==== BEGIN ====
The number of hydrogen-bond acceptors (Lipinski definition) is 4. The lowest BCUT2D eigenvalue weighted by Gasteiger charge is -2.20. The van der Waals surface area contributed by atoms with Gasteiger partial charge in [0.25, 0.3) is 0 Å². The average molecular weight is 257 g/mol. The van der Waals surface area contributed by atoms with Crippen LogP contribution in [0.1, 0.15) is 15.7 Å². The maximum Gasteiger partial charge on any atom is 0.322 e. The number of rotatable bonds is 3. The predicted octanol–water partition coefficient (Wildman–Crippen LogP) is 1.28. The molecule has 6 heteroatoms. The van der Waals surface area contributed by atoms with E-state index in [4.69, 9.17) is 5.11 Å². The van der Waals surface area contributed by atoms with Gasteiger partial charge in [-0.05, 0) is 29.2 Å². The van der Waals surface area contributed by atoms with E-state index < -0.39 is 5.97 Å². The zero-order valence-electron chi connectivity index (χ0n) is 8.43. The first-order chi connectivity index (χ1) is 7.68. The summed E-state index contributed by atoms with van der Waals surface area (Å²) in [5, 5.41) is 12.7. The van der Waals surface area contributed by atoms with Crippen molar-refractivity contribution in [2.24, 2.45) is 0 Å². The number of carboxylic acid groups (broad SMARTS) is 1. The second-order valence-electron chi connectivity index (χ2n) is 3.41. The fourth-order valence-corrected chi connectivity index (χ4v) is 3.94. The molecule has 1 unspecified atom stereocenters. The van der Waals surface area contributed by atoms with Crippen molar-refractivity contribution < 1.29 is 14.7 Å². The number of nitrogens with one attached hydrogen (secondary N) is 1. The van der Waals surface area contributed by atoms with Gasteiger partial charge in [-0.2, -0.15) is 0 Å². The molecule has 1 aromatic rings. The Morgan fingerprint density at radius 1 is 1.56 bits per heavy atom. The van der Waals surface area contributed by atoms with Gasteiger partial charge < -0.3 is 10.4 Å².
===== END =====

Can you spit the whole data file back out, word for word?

The number of hydrogen-bond acceptors (Lipinski definition) is 4. The lowest BCUT2D eigenvalue weighted by Gasteiger charge is -2.20. The van der Waals surface area contributed by atoms with Gasteiger partial charge in [0.25, 0.3) is 0 Å². The average molecular weight is 257 g/mol. The van der Waals surface area contributed by atoms with Crippen LogP contribution in [0.1, 0.15) is 15.7 Å². The maximum Gasteiger partial charge on any atom is 0.322 e. The number of rotatable bonds is 3. The predicted octanol–water partition coefficient (Wildman–Crippen LogP) is 1.28. The molecule has 6 heteroatoms. The van der Waals surface area contributed by atoms with E-state index in [4.69, 9.17) is 5.11 Å². The van der Waals surface area contributed by atoms with Gasteiger partial charge in [-0.05, 0) is 29.2 Å². The van der Waals surface area contributed by atoms with E-state index < -0.39 is 5.97 Å². The zero-order valence-electron chi connectivity index (χ0n) is 8.43. The first-order chi connectivity index (χ1) is 7.68. The summed E-state index contributed by atoms with van der Waals surface area (Å²) in [5, 5.41) is 12.7. The van der Waals surface area contributed by atoms with Crippen molar-refractivity contribution in [2.24, 2.45) is 0 Å². The number of carboxylic acid groups (broad SMARTS) is 1. The second-order valence-electron chi connectivity index (χ2n) is 3.41. The fourth-order valence-corrected chi connectivity index (χ4v) is 3.94. The molecule has 1 unspecified atom stereocenters. The van der Waals surface area contributed by atoms with Crippen molar-refractivity contribution < 1.29 is 14.7 Å². The number of nitrogens with one attached hydrogen (secondary N) is 1. The van der Waals surface area contributed by atoms with Gasteiger partial charge in [-0.2, -0.15) is 0 Å². The molecule has 1 aromatic rings. The Morgan fingerprint density at radius 1 is 1.56 bits per heavy atom. The van der Waals surface area contributed by atoms with Gasteiger partial charge < -0.3 is 10.4 Å².